For one thing, it's too opulent for the neighborhood, Scarpetta told her. It was a foolish decision to buy the house and Lucy has turned on the house and calls the three-story eleven-thousand-square-foot mansion her nine-million-dollar townhouse because it is built on a third of an acre. There isn't enough grass to feed a rabbit, just stonework and a small disappearing-edge pool, a fountain and a few palms and plants. Didn't her aunt Kay nag her about moving here? No privacy or security, and accessible to boaters, Scarpetta said when Lucy was too busy and preoccupied to give a part-time domain the appropriate attention, when she was obsessed with making Henri happy. You'll be sorry, Scarpetta said. Lucy moved here not even three months ago and she's as sorry as she's ever been in her life.

Lucy presses one remote control to open her gate and another one to open her garage.

"Why bother?" Rudy is talking about her gate. "The damn driveway's ten feet long."

"Tell me about it," Lucy says angrily. "I hate this goddamn place."

"Before you know it, someone's on your ass and inside your garage," Rudy says.

"Then I have to kill them." "This isn't a joke."

I'm not joking," Lucy says as the garage door slowly shuts behind them.


Lucy parks the Modena next to the black Ferrari, a twelve-cylinder Scaglietti that will never realize its power in a world that regulates speed. She won't look at the black Ferrari as she and Rudy climb out of the Modena. She looks away from the damaged hood, from the crude sketch of the huge eye with eyelashes that is etched into the beautiful glossy paint.

"Not that it's a pleasant subject," Rudy says, walking between the two Ferraris, toward the door that leads inside the mansion. "But is it possible she did it?" He indicates the scratched hood of the black Scaglietti, but Lucy won't look. "I'm still not sure she didn't, that she didn't stage the whole thing."

"She didn't do it," Lucy says, refusing to look at the damaged hood. "I had to wait on a list for more than a year to get that car."

"It can be fixed," Rudy says, and he digs his hands into his pockets as Lucy lets them in and deactivates an alarm system that has every detection device imaginable, including cameras inside the house and out. But the cameras don't record. Lucy decided she didn't want to record her private activities inside her house and on her property, and Rudy can understand up to a point. He wouldn't want hidden cameras recording him all over his house either, but these days there wouldn't be much to record in his life. He lives alone. When Lucy decided she didn't want her cameras to record what went on in and around her house, she wasn't living alone.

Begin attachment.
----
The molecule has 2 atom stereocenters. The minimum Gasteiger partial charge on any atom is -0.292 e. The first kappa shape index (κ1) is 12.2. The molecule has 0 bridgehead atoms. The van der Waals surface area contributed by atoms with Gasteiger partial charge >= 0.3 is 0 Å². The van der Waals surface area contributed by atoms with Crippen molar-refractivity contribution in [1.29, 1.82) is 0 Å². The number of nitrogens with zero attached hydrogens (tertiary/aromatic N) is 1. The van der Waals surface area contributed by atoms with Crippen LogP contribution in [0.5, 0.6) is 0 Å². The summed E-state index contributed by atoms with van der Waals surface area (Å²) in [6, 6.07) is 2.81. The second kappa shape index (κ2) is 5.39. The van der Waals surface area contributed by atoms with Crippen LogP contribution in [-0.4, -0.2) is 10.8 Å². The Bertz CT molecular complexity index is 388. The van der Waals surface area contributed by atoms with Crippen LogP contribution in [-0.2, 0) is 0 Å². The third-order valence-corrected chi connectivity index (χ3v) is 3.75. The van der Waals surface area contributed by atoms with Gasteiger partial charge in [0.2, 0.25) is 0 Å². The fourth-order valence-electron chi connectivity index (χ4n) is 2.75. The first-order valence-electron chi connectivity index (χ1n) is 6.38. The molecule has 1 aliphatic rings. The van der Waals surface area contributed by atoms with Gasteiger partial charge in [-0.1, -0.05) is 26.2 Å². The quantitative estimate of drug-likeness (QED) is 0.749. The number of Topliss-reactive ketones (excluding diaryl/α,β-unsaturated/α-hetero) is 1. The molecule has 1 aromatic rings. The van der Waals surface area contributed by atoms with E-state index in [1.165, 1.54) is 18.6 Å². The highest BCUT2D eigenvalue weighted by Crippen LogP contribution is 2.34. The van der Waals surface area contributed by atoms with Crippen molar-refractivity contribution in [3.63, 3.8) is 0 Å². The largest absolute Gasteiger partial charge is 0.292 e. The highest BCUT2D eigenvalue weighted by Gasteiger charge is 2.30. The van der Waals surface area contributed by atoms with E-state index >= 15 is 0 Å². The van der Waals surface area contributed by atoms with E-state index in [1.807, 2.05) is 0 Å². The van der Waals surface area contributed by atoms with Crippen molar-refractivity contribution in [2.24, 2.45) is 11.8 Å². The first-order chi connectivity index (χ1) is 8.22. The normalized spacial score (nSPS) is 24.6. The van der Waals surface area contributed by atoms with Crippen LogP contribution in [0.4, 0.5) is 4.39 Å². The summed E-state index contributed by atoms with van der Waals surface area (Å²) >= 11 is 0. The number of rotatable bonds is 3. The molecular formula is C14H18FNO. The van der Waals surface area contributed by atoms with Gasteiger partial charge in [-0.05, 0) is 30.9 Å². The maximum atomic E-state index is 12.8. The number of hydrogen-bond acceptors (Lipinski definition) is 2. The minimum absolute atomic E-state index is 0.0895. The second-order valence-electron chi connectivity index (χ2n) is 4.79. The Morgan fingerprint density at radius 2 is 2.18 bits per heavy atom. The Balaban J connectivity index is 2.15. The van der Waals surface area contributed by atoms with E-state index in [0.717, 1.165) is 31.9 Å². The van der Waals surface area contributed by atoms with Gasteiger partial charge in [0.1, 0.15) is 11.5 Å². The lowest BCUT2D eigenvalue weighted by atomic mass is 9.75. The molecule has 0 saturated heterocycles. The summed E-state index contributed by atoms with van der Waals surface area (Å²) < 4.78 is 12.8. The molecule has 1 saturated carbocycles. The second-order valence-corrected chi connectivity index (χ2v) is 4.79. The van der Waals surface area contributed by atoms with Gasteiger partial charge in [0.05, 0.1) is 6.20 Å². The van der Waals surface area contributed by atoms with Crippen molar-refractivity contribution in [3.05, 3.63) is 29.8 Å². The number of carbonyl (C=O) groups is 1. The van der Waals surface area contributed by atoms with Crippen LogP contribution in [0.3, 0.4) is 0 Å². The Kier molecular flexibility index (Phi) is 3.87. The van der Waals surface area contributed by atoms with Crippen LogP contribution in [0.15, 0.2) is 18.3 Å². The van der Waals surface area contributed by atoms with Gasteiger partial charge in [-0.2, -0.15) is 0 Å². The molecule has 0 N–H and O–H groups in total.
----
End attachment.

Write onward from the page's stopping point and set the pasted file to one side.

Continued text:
"Maybe we should change your cameras over to ones that record," Rudy says.

"I'm getting rid of this place," Lucy replies.

magnificent dining and living area, and out at the panoramic view of the inlet and the ocean. The ceiling is twenty feet high and has been hand painted with a Michelangelo-like fresco that is centered by a crystal chandelier. The glass dining room table looks carved out of ice and is the most incredible thing he has ever seen. He doesn't try to figure out what she paid for the table and the buttery soft leather furniture and the African wildlife art, the huge canvases of elephants, zebras, giraffes, and cheetahs. Rudy couldn't begin to afford a single light fixture in Lucy's part-time Florida house, not a single silk rug, probably not even some of the plants.

"I know," she says as he looks around. "I fly helicopters and can't even work the movie theater in this place. I hate this place."

"Don't ask for sympathy."

"Hey." She arrests the conversation with a tone he recognizes. She has had enough bickering.

He opens one of the freezers, in search of coffee, and says, "What you got to eat in this place?"

Chili. Homemade. Frozen, but we can zap it."